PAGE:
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Archive for Thursday, May 29, 2003

Boeing chief says end of layoffs near

Chicago-based company weathering ‘worst downturn since airplanes existed’

May 29, 2003

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— Boeing Co. is nearing the end of a series of layoffs in response to the worst downturn in commercial aviation "since airplanes existed," chief executive Philip M. Condit said Wednesday.

Chicago-based Boeing, the world's largest manufacturer of airliners, has been cutting jobs since the Sept. 11, 2001, terrorist attacks and has said it expects to reduce its employee headcount by 35,000 by the end of this year.

Condit told a news conference Boeing was "just shy" of that figure and "not many" more positions would be lost as the company's commercial aircraft division has decreased production by about half.

"There will be some more (layoffs) ahead but not many," he said.

The Boeing executive said its delivery target of about 280 airliners this year "looks very firm" despite the unprecedented impact on the travel industry of September 11, the war in Iraq and the outbreak of SARS.

"It is the worst downturn since airplanes existed," he said. "The impact has been on every airline in the world."

Boeing stands by its forecast to deliver between 275 and 300 commercial jets in 2004, Condit said, adding that the "only remaining significant unknown" was how long SARS will discourage travelers.

Boeing Company Chief Executive Philip M. Condit speaks during a
news conference in Tokyo. Condit said Wednesday Boeing Co. was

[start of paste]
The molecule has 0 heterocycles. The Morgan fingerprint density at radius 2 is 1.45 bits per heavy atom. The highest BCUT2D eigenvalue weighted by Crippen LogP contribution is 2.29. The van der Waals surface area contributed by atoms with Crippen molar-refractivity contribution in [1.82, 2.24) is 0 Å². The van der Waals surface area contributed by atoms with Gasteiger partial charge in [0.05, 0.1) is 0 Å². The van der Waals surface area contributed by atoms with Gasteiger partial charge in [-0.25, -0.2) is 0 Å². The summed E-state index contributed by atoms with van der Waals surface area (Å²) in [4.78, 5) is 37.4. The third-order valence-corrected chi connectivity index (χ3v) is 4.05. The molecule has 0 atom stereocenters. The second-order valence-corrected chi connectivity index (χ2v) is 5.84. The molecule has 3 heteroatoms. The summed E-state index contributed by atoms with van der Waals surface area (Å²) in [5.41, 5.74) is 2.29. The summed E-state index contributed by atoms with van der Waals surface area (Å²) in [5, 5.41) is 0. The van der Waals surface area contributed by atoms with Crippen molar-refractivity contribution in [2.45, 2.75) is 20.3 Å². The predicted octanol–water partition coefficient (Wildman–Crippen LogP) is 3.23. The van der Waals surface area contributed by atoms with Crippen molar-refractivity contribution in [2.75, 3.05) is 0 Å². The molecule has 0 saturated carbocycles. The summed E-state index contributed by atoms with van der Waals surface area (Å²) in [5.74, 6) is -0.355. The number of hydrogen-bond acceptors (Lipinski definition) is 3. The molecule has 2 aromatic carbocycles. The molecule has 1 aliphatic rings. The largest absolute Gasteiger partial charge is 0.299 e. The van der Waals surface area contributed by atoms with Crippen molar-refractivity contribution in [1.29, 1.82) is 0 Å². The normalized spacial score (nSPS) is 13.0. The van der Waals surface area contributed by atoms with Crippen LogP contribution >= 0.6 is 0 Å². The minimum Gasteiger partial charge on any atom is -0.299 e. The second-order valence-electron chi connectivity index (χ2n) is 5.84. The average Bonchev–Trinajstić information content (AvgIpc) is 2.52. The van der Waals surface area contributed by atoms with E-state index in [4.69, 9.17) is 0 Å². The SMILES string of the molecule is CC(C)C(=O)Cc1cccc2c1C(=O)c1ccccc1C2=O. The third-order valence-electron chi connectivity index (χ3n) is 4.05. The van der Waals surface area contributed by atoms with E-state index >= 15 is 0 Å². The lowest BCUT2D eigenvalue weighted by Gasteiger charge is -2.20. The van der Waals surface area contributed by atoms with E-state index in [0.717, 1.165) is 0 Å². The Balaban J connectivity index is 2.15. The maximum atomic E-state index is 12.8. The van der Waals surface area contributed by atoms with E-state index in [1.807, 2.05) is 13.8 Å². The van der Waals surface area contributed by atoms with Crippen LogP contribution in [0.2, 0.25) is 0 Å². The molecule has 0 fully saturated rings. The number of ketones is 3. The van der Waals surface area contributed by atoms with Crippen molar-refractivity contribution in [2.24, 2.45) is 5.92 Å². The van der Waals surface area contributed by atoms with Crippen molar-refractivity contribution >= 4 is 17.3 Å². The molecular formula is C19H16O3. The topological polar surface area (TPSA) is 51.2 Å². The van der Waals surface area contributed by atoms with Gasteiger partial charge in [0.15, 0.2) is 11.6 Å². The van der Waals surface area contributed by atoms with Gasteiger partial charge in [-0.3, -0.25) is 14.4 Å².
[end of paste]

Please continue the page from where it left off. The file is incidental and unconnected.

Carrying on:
nearing the end of a series of layoffs. Chicago-based Boeing, the
nation's largest exporter and second-largest defense contractor,
has said it expected overall job reductions to total 35,000 by the
end of the year.

Boeing Company Chief Executive Philip M. Condit speaks during a news conference in Tokyo. Condit said Wednesday Boeing Co. was nearing the end of a series of layoffs. Chicago-based Boeing, the nation's largest exporter and second-largest defense contractor, has said it expected overall job reductions to total 35,000 by the end of the year.

Still, those would be the lowest levels for Boeing since 1996, when it delivered 271 jets.

Condit said the current tough times for the travel industry had vindicated Boeing's strategy in recent years of building its defense-related business through acquisitions. Last year, 53 percent of Boeing's revenues came from commercial aircraft and 47 percent from defense. That ratio will "reverse" this year, he said.

The Boeing executive was in Tokyo for events commemorating the 50th anniversary of the company's operations in Japan.

Japanese manufacturers Mitsubishi Heavy Industries, Kawasaki Heavy Industries and Fuji Heavy Industries are cooperating with Boeing on the development of the 7E7, a super-efficient airliner being designed to carry 200 to 250 passengers up to 7,500 nautical miles.

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